‘Nothing makes any waking sense’: ‘V’ by Thomas Pynchon


Oh dear, it was over a year ago that I actually read ‘V’ by Thomas Pynchon.  Needless to say, my new year’s resolution has nothing to do with prospective reading challenges and is far more concerned with catching up with the pile of books to review left over from 2018.

The good news is that, in the case of ‘V’, it really doesn’t matter.  In the aimlessly paranoid, hallucinogenic haze that I associate with Pynchon’s novels, a year here or there barely registers.  Even though an overriding apocalyptic dread or protagonist’s ostensible quest (both, in the case of ‘V’) give purpose to the narrative, this is gently undercut by Pynchon’s incredibly ability to meander through the most pressing of 20th century issues.  In the words of the original Time magazine review for the book, ‘in this sort of book, there is no total to arrive at. Nothing makes any waking sense.’ This is of course meant as a compliment.

The plot, for what there is, involves the search for V, which could be a person or a place or something else entirely.  Given the nebulous nature of the quest, the book only spends a certain number of hysterical pages tracing it, focusing instead on equally important tangents (my favourite probably being the hunt for alligators in the New York sewer system).  The lack of sense is a definite blessing – for me, it palliates dated and offensive ideas lurking through the narrative.  For all his otherworldliness, Pynchon was very much a writer of his historical moment and, in addition to beautiful flights of fancy, I also found myself noting phrases such as the throw-away line ‘a woman is only half of something there are usually two sides to.’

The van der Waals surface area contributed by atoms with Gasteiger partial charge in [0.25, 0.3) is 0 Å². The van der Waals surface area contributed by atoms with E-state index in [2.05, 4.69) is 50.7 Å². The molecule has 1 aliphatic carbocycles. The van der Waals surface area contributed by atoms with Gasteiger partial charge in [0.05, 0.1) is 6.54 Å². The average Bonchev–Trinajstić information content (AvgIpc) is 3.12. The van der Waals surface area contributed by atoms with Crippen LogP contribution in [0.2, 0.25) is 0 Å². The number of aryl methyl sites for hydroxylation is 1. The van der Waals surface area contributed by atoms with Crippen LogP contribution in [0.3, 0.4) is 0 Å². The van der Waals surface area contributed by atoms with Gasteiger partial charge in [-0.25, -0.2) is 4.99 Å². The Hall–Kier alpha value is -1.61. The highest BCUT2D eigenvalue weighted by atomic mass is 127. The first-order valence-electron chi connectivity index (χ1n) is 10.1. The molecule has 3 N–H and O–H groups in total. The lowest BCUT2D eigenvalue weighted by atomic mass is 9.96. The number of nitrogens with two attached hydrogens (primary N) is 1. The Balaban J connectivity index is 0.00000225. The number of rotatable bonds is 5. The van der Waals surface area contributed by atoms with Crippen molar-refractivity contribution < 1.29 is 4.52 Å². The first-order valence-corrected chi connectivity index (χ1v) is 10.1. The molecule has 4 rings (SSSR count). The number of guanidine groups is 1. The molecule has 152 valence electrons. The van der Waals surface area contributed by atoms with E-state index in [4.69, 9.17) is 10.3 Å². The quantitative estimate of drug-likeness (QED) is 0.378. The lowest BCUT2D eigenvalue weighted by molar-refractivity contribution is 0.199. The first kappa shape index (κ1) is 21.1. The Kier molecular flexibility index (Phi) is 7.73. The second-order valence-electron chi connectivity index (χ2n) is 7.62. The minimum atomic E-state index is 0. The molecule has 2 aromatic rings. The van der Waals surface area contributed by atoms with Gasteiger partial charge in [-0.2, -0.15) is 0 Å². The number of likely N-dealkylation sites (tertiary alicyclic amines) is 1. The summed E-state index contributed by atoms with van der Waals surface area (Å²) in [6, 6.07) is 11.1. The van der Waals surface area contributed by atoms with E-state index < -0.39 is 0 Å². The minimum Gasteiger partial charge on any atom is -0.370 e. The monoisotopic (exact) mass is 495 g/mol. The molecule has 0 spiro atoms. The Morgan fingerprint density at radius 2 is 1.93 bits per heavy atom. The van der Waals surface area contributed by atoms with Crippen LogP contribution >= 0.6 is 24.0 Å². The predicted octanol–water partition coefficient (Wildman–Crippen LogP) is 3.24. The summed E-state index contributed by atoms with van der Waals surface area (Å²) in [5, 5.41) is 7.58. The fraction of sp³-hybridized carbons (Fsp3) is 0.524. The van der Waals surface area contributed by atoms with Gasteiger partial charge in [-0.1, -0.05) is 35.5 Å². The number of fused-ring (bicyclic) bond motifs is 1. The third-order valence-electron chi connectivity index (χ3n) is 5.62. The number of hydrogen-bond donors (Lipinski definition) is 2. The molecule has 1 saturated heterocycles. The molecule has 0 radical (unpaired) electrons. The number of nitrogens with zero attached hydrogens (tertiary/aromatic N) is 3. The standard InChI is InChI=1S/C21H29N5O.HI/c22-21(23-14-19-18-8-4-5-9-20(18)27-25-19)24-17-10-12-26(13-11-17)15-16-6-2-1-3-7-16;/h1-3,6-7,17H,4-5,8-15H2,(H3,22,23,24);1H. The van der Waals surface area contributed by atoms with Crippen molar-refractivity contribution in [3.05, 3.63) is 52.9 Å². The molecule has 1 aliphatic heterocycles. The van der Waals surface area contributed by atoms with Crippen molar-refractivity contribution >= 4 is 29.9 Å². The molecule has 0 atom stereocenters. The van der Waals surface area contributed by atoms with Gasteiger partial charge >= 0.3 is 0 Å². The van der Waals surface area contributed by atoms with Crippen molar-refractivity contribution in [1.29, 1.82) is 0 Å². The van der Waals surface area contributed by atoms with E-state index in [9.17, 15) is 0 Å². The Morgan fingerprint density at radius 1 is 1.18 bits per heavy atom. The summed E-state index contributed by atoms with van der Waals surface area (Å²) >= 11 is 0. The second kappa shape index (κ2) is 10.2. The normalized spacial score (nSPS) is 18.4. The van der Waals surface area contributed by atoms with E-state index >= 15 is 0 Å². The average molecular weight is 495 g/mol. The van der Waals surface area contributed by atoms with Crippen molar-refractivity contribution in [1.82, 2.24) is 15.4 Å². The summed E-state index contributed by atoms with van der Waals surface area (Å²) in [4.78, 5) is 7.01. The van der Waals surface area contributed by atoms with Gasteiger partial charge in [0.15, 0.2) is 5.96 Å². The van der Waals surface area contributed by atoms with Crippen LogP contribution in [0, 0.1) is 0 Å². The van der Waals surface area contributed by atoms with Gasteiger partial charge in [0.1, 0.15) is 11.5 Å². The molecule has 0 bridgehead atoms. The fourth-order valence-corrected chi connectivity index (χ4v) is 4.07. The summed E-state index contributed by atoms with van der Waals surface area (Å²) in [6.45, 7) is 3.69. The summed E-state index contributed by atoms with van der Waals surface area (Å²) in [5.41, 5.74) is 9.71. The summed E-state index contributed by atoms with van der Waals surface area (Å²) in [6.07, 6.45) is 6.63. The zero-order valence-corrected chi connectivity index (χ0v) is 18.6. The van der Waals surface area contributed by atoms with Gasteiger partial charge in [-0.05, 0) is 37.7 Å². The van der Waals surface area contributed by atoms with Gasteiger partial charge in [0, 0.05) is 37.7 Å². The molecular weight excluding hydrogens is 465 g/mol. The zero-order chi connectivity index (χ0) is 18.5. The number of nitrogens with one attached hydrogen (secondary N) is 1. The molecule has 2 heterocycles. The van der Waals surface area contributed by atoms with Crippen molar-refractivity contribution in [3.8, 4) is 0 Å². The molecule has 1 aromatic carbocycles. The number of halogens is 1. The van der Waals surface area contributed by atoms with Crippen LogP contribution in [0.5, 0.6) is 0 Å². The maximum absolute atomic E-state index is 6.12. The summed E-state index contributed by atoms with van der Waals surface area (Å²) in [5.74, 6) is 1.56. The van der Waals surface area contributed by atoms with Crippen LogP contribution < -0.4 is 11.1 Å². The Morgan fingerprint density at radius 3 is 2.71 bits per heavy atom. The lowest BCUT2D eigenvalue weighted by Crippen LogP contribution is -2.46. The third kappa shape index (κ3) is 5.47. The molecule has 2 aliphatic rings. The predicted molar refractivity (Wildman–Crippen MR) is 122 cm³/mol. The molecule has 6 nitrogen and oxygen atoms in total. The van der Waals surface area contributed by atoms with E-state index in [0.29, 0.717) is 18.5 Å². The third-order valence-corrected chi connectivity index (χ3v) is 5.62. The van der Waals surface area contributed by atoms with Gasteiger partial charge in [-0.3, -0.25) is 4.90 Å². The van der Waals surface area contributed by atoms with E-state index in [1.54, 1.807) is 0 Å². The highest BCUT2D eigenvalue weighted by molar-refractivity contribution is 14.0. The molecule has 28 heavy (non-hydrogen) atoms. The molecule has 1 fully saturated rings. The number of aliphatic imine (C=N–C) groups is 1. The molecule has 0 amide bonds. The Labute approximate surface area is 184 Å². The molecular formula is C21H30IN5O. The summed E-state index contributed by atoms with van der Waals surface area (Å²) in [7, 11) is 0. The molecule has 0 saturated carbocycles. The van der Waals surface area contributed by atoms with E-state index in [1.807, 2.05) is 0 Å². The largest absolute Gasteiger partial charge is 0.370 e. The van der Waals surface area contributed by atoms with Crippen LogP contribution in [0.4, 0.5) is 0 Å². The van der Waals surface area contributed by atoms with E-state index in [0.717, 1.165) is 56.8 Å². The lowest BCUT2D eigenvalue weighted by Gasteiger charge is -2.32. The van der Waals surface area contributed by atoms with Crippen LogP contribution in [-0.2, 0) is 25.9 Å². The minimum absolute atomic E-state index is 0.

Trigger warning in place, I do recommend ‘V’ if you fancy something non-urgent and dreamlike in which to lose yourself this winter.  I’m almost tempted to start a re-read myself – but of course I’ll have to finish my reviews of the equally weird and meandering ‘Lanark’ and ‘The Magic Mountain’ first!

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4 Responses to ‘Nothing makes any waking sense’: ‘V’ by Thomas Pynchon

  1. locksleyu says:

    Thanks for the review. This book is one the more cryptic and I couldn’t make it to the end (that is rare for me).

    A book with some similarities that I liked much better was Dhalgren.

  2. Pingback: When it’s hard to find words, ‘The White Book’ by Han Kang | Shoshi's Book Blog

  3. Pingback: A Californian Classic: ‘The Crying of Lot 49’ by Thomas Pynchon (1966) | Shoshi's Book Blog

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